Isabelle Nethercott knows a thing or two about the city’s transit system. She probably knows more about the pitfalls and shortcomings of the bus operation than anyone at city hall. And that includes mayor and council. For years, Isabelle has relied on the creaky buses to get her to and from work. And, to put it mildly, she is not impressed with the much-ballyhooed roll-out of Railway City Transit. Most days she is the only rider on the bus, making social distancing effortless. She forwarded a copy to this corner of a very lengthy letter addressed to Justin Lawrence, the city’s director of engineering. It is as comprehensive as many of the big-buck consulting reports that cross the desk of city hall staff. The director and council would be wise to heed and act upon many of her observations. In short, any city that penalizes users by downgrading the service to a one-hour headway on almost all of its routes has no right to call itself progressive.
The space is available and waiting, staff are trained and ready to go and the service could be up and running six months after approval. The choke point in this essential service for St. Thomas Elgin General Hospital is provincial Ministry of Health approval. At Monday’s (Feb. 8) meeting, St. Thomas Elgin General Hospital president and CEO Robert Biron made a compelling presentation to council on the need to equip the facility with an MRI scanner. Biron referred to it as “A basic medical technology for any community hospital.” He added, “We are one of the few medium-sized hospitals in the province that does not provide the service.” Biron continued, “We are one of the few counties in the province that does not have access to the service.” Very curious indeed in that STEGH has been a designated stroke centre since 2016 but does not have a scanner that is required for treating stroke and is integral in the management of many colorectal and breast cancer cases. Biron went on to note, “an MRI scanner is essential in the diagnosis and management of orthopedic conditions.”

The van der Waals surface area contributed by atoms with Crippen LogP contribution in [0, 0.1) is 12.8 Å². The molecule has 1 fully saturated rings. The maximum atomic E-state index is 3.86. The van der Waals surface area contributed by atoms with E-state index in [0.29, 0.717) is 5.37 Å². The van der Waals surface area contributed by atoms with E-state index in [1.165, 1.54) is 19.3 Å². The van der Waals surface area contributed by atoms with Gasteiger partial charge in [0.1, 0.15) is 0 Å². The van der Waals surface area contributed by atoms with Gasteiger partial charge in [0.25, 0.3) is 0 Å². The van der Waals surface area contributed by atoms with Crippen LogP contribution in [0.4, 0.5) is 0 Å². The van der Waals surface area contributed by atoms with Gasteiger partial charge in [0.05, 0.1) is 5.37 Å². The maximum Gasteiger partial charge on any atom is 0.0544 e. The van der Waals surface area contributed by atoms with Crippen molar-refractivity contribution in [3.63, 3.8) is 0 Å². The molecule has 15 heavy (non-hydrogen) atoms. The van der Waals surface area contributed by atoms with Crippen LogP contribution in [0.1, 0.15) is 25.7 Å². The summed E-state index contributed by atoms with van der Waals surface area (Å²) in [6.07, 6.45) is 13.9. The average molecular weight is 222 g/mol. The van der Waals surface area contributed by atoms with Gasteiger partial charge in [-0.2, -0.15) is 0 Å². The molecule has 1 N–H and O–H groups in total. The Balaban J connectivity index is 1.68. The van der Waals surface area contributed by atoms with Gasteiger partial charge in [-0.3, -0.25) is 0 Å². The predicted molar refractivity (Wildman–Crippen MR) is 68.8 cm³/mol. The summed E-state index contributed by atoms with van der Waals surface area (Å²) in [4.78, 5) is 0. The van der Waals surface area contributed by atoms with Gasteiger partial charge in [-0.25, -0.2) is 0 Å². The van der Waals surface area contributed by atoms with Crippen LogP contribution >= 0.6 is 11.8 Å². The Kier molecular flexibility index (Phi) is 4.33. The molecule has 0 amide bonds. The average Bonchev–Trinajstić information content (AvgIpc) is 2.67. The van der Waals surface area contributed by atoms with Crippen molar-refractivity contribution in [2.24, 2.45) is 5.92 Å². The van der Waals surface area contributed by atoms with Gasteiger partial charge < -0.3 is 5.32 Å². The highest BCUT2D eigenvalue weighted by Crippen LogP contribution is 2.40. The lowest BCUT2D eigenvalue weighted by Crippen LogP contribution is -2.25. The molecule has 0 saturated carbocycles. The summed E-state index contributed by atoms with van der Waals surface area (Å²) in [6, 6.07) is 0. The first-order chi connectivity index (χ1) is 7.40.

With COVID-19 testing centres in London overwhelmed this week as a result of the Western University outbreak and the province aiming to up the testing across the province to 50,000 per day in short order, what is the status of the assessment centre at St. Thomas Elgin General Hospital?
President and CEO Robert Biron says there has been an uptick in the number of daily tests however there is spare capacity at the centre.
Speaking with Biron this week he confirmed, “Yes, we are seeing an influx from a number of sources.
Earlier this spring, we referred to them as the other victims of the coronavirus. Those individuals whose lives had been put on hold as their elective surgeries and procedures were postponed as a result of the COVID-19 pandemic.
At that time, the province released details of the framework to be adhered to by hospitals as they prepared to tackle the backlog of surgeries.
St. Thomas Elgin General Hospital president and CEO Robert Biron said there was a backlog of well over 1,000 surgeries staff would have to deal with.
Moving forward, a study published in the Canadian Medical Association Journal at the end of August suggested clearing the backlog across the province could take 84 weeks.
They are not included in the daily tally issued by health units across the province – including Southwestern Public Health in this area – and yet these individuals have been victimized and their lives put on hold by the coronavirus. And last week’s release of the framework to be adhered to by hospitals is a welcome ray of hope for those whose elective surgeries and procedures also fell victim to COVID-19. Although it may still be several weeks before ramping up the numbers, St. Thomas Elgin General Hospital president and CEO Robert Biron says the preparatory work is underway. Speaking with him yesterday (Friday), Biron advised the immediate task is to work with other hospitals in the region to create a joint plan so that all hospitals are working “in a lockstep approach.” He adds, “There is a lot of complexity involved in that because there is a pandemic we have to account for.